24. Is the area attractive and pleasant to walk around?

  • What is your gut feeling about walking around this area?  
  • Is it nice and friendly to walk around here? 

Generally, a good walking route will have had its “problems” fixed (leaking verandahs, puddles of water, signs of vandalism, etc). It will have some landscaping, good quality facilities (seats, signage), good traffic management and – importantly – lots of people out walking.

25. Is there attractive landscaping (eg. trees and flowers, public art)?

  • Landscaping can be a major element in improving a street or intersection, and can be a key part of the design for new crossings and roundabouts.  Good landscaping is relatively inexpensive and can change the tone of an area from one geared towards cars, to one geared towards people.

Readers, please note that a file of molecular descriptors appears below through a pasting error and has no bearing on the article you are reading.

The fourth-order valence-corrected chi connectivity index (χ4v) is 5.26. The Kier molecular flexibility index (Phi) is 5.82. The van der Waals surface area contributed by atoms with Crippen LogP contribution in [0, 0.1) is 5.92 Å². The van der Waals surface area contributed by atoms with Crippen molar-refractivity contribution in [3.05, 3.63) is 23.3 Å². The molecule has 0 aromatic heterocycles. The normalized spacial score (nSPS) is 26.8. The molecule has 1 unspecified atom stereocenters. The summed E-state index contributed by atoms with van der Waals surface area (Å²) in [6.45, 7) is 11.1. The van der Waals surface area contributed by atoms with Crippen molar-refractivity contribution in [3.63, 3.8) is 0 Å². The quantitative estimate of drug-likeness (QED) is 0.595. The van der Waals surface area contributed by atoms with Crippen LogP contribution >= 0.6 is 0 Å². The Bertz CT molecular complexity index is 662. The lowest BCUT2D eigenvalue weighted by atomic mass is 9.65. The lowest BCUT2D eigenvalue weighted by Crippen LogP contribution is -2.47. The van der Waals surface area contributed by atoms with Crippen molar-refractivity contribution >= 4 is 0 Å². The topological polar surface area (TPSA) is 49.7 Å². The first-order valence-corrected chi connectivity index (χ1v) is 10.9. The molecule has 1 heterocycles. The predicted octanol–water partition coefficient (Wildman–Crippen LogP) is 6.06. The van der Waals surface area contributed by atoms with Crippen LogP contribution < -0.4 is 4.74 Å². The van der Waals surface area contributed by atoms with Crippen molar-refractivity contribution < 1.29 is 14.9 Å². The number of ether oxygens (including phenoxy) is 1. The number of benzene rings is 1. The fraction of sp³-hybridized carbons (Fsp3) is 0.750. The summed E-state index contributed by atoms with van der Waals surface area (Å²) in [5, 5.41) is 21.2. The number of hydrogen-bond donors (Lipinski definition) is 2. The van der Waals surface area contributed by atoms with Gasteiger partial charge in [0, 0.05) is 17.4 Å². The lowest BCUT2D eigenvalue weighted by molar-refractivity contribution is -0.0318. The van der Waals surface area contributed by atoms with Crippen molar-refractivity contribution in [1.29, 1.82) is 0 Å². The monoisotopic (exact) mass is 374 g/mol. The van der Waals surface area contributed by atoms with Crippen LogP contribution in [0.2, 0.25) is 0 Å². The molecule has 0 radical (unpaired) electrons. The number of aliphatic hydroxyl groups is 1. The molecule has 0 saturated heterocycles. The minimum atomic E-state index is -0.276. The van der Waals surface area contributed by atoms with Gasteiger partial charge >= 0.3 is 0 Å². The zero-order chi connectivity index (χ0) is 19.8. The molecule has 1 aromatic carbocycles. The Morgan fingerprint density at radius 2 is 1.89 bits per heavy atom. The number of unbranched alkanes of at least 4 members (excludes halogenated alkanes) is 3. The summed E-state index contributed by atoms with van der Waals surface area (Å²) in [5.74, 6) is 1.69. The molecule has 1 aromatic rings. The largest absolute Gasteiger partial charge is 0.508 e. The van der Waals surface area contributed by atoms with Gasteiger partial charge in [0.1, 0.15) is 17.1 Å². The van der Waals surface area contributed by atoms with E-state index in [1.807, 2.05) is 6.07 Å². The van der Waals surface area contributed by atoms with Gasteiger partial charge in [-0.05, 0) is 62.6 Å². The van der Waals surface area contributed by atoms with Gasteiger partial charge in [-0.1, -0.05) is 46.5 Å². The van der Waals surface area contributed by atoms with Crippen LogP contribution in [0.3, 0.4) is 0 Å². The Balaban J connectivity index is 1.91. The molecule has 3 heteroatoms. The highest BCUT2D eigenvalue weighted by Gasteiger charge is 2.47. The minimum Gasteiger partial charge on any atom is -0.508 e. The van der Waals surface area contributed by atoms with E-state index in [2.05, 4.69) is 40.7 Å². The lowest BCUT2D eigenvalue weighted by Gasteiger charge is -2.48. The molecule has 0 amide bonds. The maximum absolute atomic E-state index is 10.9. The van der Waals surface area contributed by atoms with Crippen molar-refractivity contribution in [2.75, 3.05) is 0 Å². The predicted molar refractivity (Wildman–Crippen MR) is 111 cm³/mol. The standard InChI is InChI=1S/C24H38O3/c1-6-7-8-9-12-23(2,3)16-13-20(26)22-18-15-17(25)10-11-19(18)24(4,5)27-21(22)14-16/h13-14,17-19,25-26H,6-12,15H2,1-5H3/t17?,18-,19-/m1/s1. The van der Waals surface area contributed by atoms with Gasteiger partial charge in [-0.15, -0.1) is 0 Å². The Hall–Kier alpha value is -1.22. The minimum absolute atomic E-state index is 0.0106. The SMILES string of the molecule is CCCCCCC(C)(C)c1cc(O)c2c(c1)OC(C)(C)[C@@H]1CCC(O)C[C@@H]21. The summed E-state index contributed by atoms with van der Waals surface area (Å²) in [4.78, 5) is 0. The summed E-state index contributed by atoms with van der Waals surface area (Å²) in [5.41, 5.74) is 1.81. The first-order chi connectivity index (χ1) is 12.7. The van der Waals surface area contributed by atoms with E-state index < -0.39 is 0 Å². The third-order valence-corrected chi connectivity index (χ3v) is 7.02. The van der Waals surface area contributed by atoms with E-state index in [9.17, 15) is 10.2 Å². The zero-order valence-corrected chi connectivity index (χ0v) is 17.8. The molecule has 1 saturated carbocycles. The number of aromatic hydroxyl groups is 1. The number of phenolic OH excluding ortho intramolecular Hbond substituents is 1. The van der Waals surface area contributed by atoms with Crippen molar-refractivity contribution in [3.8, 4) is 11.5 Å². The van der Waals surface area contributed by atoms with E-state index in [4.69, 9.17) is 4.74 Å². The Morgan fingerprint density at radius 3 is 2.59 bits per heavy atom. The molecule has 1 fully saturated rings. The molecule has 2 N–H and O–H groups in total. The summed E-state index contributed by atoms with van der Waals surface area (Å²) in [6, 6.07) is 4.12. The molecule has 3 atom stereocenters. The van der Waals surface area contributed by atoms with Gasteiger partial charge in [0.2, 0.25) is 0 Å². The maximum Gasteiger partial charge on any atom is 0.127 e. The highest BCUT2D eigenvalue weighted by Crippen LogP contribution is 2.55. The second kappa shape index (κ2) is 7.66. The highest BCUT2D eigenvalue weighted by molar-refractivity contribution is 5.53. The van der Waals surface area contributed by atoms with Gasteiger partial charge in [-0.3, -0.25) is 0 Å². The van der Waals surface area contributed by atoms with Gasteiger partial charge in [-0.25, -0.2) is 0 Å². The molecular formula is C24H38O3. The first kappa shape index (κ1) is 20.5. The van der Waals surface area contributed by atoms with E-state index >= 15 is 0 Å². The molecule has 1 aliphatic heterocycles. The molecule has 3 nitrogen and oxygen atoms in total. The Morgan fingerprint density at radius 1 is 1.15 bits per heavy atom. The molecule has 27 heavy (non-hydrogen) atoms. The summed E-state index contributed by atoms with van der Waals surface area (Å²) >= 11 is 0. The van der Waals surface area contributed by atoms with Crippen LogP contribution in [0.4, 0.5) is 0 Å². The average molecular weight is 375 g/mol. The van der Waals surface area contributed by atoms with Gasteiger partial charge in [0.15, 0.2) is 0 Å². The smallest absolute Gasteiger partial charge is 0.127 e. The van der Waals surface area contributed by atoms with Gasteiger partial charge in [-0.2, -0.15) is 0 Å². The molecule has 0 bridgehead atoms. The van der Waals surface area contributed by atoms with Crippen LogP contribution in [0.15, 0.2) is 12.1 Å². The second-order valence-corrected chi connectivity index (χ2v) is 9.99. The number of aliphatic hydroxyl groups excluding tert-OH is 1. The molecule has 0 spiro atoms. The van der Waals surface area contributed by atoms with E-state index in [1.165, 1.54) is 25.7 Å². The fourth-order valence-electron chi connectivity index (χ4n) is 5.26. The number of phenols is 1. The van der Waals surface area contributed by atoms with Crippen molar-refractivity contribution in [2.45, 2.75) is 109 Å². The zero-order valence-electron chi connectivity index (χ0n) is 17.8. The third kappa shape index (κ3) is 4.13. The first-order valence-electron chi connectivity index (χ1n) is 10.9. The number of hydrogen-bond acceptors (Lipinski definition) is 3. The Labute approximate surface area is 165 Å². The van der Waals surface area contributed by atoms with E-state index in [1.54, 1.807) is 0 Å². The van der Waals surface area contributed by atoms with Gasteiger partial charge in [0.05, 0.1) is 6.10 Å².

26. Are shops and businesses well-maintained and accessible?

  • Do the shops look clean, interesting and inviting?  
  • Shabby, grubby or inaccessible shops are unattractive for customers, and bad for business. Increasing walking can bring more business to shops, so shop owners may be interested in your ideas about improving the look of the shopping area, for everyone’s benefit.

27. Is the area clear of litter and dumped rubbish?

  • Simple things like litter and dumped rubbish make places look ugly and feel unsafe.  Clearing litter and rubbish could be something your group could do, or you might work with council see if maintenance in the area can be improved.

28. Are there interesting features that make you want to walk?

  • Are there buildings, gardens, public art or other features to look at along the way?  These features can make walking much more enjoyable.  The more enjoyable it is, the more people will do it!